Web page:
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Int J Gynecol Pathol. 2014 Jul;33(4):357-64. doi: 10.1097/PGP.0000000000000137.

Unusual patterns of endometrial carcinoma including MELF and its relation to epithelial mesenchymal transition.

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1
Milton S. Hershey Medical Center, Penn State University, Hershey, Pennsylvania.

Abstract

Although most of Dr Scully's research addressed diseases of the ovary, about 10% of his published manuscripts focused on endometrial lesions, most often consisting of observations about unusual types or deceptive patterns of endometrial carcinoma that had not previously been described, or lesions for which the behavior had been unknown. He characterized and clarified the entity of clear cell carcinoma of the endometrium, and wrote about endometrial carcinomas with argyrophil, oxyphil, and giant cells, and those simulating microglandular hyperplasia of the cervix, as well as uterine papillary serous, squamous cell, and small cell carcinoma,. He provided a useful classification of precancers of the endometrium and also emphasized the relationship between estrogens and the development of some forms of uterine carcinoma. This article addresses the importance of his careful observations, focusing primarily on the potential relationship of 1 pattern of endometrial carcinoma that he described which has areas of microcystic, elongated, fragmented glands (MELF), frequently accompanied by a fibromyxoid or inflammatory stroma, to the recently described concept of epithelial mesenchymal transition. Endometrioid carcinomas with MELF frequently display a variety of immunohistochemical changes including reduced expression of E-cadherin, B-catenin, estrogen and progesterone receptors, Ki67, and overexpression of fascin, galactin-3, cyclin D1, and p16, as might be expected with epithelial mesenchymal transition. Additional studies will be needed to explain the significance of epithelial mesenchymal transition that occurs in carcinomas with regions of MELF.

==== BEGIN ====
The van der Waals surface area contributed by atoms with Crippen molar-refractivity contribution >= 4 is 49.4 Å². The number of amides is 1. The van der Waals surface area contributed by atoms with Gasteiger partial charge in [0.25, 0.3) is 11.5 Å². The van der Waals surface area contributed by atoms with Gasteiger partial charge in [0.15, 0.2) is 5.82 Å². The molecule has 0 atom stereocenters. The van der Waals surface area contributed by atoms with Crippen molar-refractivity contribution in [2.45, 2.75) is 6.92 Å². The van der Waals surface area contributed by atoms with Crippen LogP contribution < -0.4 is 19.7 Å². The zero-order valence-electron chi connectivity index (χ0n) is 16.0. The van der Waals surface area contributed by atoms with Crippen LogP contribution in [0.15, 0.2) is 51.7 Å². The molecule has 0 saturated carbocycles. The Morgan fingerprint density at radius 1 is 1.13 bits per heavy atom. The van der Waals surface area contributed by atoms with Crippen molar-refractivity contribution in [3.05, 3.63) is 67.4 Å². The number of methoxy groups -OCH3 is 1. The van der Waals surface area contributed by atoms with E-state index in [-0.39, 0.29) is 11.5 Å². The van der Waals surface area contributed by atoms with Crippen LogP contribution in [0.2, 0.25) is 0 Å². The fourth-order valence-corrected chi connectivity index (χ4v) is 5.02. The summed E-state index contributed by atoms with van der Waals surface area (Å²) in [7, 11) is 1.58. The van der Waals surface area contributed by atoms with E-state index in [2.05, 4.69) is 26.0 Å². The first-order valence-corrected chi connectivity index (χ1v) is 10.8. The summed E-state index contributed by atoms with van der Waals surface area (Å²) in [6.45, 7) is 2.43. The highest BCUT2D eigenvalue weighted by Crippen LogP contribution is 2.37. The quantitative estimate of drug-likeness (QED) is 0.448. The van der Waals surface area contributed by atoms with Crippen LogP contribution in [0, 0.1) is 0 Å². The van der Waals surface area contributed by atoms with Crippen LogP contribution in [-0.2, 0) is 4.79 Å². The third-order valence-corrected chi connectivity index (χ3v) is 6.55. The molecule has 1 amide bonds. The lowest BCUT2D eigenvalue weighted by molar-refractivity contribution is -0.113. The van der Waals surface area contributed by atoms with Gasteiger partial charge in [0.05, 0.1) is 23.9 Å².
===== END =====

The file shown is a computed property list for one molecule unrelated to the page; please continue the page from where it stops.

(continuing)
PMID:
24901395
DOI:
10.1097/PGP.0000000000000137
[Indexed for MEDLINE]

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